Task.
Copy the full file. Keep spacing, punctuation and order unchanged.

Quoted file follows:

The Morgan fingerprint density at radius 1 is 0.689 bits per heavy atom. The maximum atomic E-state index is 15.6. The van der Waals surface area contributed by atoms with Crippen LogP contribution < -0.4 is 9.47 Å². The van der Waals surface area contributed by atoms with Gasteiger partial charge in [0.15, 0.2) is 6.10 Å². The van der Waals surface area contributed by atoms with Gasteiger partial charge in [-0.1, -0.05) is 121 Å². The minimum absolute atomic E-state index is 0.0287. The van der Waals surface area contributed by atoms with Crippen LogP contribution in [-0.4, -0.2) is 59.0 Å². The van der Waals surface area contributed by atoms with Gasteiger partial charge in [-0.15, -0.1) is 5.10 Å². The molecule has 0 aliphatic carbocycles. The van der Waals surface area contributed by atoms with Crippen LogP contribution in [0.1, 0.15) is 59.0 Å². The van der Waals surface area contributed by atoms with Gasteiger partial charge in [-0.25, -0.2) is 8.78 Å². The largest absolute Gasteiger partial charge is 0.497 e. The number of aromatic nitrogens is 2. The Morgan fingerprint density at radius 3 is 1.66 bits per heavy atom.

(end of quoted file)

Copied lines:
The Morgan fingerprint density at radius 1 is 0.689 bits per heavy atom. The maximum atomic E-state index is 15.6. The van der Waals surface area contributed by atoms with Crippen LogP contribution < -0.4 is 9.47 Å². The van der Waals surface area contributed by atoms with Gasteiger partial charge in [0.15, 0.2) is 6.10 Å². The van der Waals surface area contributed by atoms with Gasteiger partial charge in [-0.1, -0.05) is 121 Å². The minimum absolute atomic E-state index is 0.0287. The van der Waals surface area contributed by atoms with Crippen LogP contribution in [-0.4, -0.2) is 59.0 Å². The van der Waals surface area contributed by atoms with Gasteiger partial charge in [-0.15, -0.1) is 5.10 Å². The molecule has 0 aliphatic carbocycles. The van der Waals surface area contributed by atoms with Crippen LogP contribution in [0.1, 0.15) is 59.0 Å². The van der Waals surface area contributed by atoms with Gasteiger partial charge in [-0.25, -0.2) is 8.78 Å². The largest absolute Gasteiger partial charge is 0.497 e. The number of aromatic nitrogens is 2. The Morgan fingerprint density at radius 3 is 1.66 bits per heavy atom.